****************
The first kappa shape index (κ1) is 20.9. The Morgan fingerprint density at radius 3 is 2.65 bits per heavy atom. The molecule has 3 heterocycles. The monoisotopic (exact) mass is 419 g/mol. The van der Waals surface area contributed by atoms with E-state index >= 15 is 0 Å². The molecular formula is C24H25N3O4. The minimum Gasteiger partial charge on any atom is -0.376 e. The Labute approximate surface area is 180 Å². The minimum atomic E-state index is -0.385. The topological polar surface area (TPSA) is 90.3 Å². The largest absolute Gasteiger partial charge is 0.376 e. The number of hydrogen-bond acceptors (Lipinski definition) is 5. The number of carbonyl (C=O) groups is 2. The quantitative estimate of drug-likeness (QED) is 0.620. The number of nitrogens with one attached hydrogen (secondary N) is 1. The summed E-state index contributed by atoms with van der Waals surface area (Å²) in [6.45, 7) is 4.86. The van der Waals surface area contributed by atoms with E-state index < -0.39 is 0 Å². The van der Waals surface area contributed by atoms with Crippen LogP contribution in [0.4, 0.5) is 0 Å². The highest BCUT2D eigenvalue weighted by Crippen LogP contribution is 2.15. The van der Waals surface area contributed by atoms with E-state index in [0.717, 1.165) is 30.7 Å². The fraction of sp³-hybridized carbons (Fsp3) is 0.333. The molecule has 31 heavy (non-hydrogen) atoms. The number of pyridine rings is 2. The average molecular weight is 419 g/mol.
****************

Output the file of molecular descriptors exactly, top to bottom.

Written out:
The first kappa shape index (κ1) is 20.9. The Morgan fingerprint density at radius 3 is 2.65 bits per heavy atom. The molecule has 3 heterocycles. The monoisotopic (exact) mass is 419 g/mol. The van der Waals surface area contributed by atoms with E-state index >= 15 is 0 Å². The molecular formula is C24H25N3O4. The minimum Gasteiger partial charge on any atom is -0.376 e. The Labute approximate surface area is 180 Å². The minimum atomic E-state index is -0.385. The topological polar surface area (TPSA) is 90.3 Å². The largest absolute Gasteiger partial charge is 0.376 e. The number of hydrogen-bond acceptors (Lipinski definition) is 5. The number of carbonyl (C=O) groups is 2. The quantitative estimate of drug-likeness (QED) is 0.620. The number of nitrogens with one attached hydrogen (secondary N) is 1. The summed E-state index contributed by atoms with van der Waals surface area (Å²) in [6.45, 7) is 4.86. The van der Waals surface area contributed by atoms with E-state index < -0.39 is 0 Å². The van der Waals surface area contributed by atoms with Crippen LogP contribution in [0.4, 0.5) is 0 Å². The highest BCUT2D eigenvalue weighted by Crippen LogP contribution is 2.15. The van der Waals surface area contributed by atoms with E-state index in [0.717, 1.165) is 30.7 Å². The fraction of sp³-hybridized carbons (Fsp3) is 0.333. The molecule has 31 heavy (non-hydrogen) atoms. The number of pyridine rings is 2. The average molecular weight is 419 g/mol.